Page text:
Koob’s evidence is indirect but suggestive. He points out that more intelligent animals have a higher astrocyte to neuron ratio than less intelligent animals, all the way from worms with one astrocyte per thirty neurons, to humans with an astrocyte: neuron ratio well above one. Within the human brain, the areas involved in higher thought, like the cortex, are the ones with the highest astrocyte:neuron ratio, and the most down-to-earth, like the cerebellum, have barely any astrocytes at all. Especially intelligent humans may have higher ratios still: one of the discoveries made from analyzing Einstein’s brain was that he had an unusually large number of astrocytes in the part of his brain responsible for mathematical processing. And learning is a stimulus for astrocyte development. When canaries learn new songs, new astrocytes grow in the areas responsible for singing.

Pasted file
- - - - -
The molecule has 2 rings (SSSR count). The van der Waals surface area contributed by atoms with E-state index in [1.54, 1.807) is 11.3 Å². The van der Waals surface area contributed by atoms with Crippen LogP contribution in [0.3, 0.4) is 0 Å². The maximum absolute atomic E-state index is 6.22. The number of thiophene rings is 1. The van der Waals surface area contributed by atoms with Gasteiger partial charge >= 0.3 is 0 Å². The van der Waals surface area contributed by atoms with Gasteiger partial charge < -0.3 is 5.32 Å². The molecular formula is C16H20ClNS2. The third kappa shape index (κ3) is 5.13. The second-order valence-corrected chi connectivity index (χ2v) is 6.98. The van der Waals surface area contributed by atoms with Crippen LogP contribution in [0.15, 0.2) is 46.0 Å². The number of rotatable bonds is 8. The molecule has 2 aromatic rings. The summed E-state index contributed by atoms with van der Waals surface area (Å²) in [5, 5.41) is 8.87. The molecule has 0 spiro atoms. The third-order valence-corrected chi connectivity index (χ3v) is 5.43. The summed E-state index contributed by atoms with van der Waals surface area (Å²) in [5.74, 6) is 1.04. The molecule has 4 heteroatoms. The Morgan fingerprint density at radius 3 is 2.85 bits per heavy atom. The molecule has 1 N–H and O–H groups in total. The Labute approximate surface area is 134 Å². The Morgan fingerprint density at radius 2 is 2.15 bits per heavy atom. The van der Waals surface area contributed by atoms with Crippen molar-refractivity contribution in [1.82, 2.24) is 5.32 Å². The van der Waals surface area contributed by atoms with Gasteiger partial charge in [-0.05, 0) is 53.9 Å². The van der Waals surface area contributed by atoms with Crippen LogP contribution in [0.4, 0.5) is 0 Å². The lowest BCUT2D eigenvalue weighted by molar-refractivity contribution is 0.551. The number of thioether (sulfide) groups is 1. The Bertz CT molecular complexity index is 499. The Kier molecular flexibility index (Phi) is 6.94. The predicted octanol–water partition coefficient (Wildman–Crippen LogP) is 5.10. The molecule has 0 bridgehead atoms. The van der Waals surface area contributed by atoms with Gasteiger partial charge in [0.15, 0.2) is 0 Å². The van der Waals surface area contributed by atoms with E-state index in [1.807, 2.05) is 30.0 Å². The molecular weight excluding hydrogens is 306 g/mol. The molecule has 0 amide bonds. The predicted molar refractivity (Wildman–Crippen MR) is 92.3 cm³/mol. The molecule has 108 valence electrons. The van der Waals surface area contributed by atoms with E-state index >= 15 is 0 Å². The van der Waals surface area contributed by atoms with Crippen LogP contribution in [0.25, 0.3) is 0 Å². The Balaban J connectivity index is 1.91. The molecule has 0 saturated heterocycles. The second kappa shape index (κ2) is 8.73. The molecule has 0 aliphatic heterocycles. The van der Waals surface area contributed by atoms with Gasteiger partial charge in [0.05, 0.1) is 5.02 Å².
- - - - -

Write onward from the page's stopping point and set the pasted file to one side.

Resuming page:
In the late 19th century, microscopy advanced enough to look closely at the cellular structure of the brain. The pioneers of neurology decided that neurons were interesting and glia were the things you had to look past to get to the neurons. This theory should have raised a big red flag: Why would the brain be filled with mostly useless cells? But for about seventy five years, from the late 19th century to the mid to late 20th, no one seriously challenged the assumption that glia played a minor role in the brain.
The Blue Brain Project is the first comprehensive attempt to reverse-engineer the mammalian brain, in order to understand brain function and dysfunction through detailed simulations: bluebrain.epfl.ch
Allen Human Brain Atlas: futurepundit.com/archives/007226.html
The point is that nobody knows how long it will take, since we don’t even know what we don’t know: scienceblogs.com/cortex/the_blue_brain.php